Folks, it's time for our first Handsome knitalong.
Let's all knit the Abram sweater!
For those just joining us, this is the first of 6 knitalongs I'll be hosting over the coming year -- one for each of the designs in Handsome: Man Sweaters for Every Body. I'll be making a version of each sweater for myself using Jill Draper Makes Stuff yarns. Folks will be sharing their projects, questions, and knowledge in the Handsome Ravelry group.
The Abram KAL will take place over the months of August and September, and I'll be posting here about all the steps in making your sweater, from choosing a yarn to finishing techniques. Knit along with us and post your stuff! #HandsomeKnitting #AbramKAL
The first step is to choose the yarn we'll use for our Abram sweaters. I'm going to talk a bit here about the different yarns I've used for Abram, and the different qualities those yarns give the finished sweater. Then I'll share some tips for yarn substitutions, in case you want to use something else from your stash or LYS.
The original Abram sweater (seen below on, you guessed it, Abram) was made with The Fibre Company's Knightsbridge yarn.
Knightsbridge is a blend of 65% baby llama, 25% Merino wool, 10% silk. The silk adds to llama's naturally fancy luster and drape, while the wool gives the yarn a bit of bounce and lightens it up. When knit at 5.25 stitches per inch for Abram, the resulting fabric is drapey and very warm, but not overly heavy, even at larger sizes (plus, Abram's seamed construction adds stability to keep the sweater from losing its shape). My favorite thing about Knightsbridge is that the different fibers absorb dye differently, so each colorway is beautifully heathered. The color Beaverden looks like brown from a distance, but actually includes a super-cool melange of blues and purples when seen up close.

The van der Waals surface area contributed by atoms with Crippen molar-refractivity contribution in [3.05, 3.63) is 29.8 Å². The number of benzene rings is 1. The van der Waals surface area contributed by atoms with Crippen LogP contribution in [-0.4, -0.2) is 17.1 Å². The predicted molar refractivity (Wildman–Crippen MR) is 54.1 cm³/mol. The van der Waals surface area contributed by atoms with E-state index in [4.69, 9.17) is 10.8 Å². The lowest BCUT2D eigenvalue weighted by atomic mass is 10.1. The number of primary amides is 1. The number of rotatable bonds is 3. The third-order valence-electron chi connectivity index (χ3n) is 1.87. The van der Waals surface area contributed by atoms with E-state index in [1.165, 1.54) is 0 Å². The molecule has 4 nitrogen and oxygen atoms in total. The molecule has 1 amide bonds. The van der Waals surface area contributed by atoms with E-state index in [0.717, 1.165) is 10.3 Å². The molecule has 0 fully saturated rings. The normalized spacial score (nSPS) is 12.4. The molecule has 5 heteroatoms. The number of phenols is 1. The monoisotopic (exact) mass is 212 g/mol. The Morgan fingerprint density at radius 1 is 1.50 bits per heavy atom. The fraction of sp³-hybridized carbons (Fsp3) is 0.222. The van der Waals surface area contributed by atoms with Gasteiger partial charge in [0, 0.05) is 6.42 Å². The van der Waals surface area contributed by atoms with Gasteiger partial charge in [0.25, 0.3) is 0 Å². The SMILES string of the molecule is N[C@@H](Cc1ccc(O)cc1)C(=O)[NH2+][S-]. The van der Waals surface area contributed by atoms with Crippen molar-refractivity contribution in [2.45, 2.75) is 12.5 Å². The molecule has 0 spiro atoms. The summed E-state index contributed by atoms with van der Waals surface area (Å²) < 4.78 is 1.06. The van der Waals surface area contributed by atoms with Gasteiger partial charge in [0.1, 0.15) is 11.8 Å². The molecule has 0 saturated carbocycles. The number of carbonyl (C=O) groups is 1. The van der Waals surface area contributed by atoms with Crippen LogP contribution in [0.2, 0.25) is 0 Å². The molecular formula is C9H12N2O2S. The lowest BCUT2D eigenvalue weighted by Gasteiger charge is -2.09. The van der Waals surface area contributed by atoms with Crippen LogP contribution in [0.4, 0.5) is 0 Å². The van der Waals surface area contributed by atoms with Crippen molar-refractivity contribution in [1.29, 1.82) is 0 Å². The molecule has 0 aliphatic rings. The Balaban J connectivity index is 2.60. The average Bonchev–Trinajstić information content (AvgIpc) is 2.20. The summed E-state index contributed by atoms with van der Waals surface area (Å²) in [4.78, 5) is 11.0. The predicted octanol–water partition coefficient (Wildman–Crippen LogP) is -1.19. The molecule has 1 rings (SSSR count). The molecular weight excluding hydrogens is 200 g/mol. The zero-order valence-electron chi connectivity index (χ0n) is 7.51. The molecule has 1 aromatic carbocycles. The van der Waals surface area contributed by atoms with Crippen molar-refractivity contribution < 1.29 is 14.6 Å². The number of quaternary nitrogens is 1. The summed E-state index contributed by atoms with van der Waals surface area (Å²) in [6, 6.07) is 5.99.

Stephen's version of Abram was made with Thirteen Mile Yarns undyed yarn.
Thirteen Mile Yarns are spun from a mix of fine wool breeds raised at Thirteen Mile Lamb and Wool's Certified Organic ranch in Montana. They come in natural, undyed shades -- including two-tone marled combinations like the one you see here -- as well as plant-dyed colorways. In contrast to Knightsbridge, this fabric is lightweight and classically woolly. The resulting sweater is a versatile casual basic, especially in one of the marled colors.
Olga's femme adaptation of the Abram sweater is made with Catskill Merino sport weight yarn.
Catskill Farm's Saxon Merino wool is spun into a 2-ply sport weight at Green Mountain Spinnery, then hand-dyed at the farm in small, limited-edition dye lots. 100% Merino is a joy to knit with, springy and elastic and easy on the hands. The finished sweater is more likely to fuzz and pill than one made from Knightsbridge or Thirteen Mile yarns, but will be sturdy and wonderfully soft to the touch. Because the femme adaptation is oversized, I chose a yarn that has some body but isn't too drapey -- the silk and llama in Knightsbridge would make it too heavy for this version, putting stress on the seams and the sweater at risk of losing its shape over time.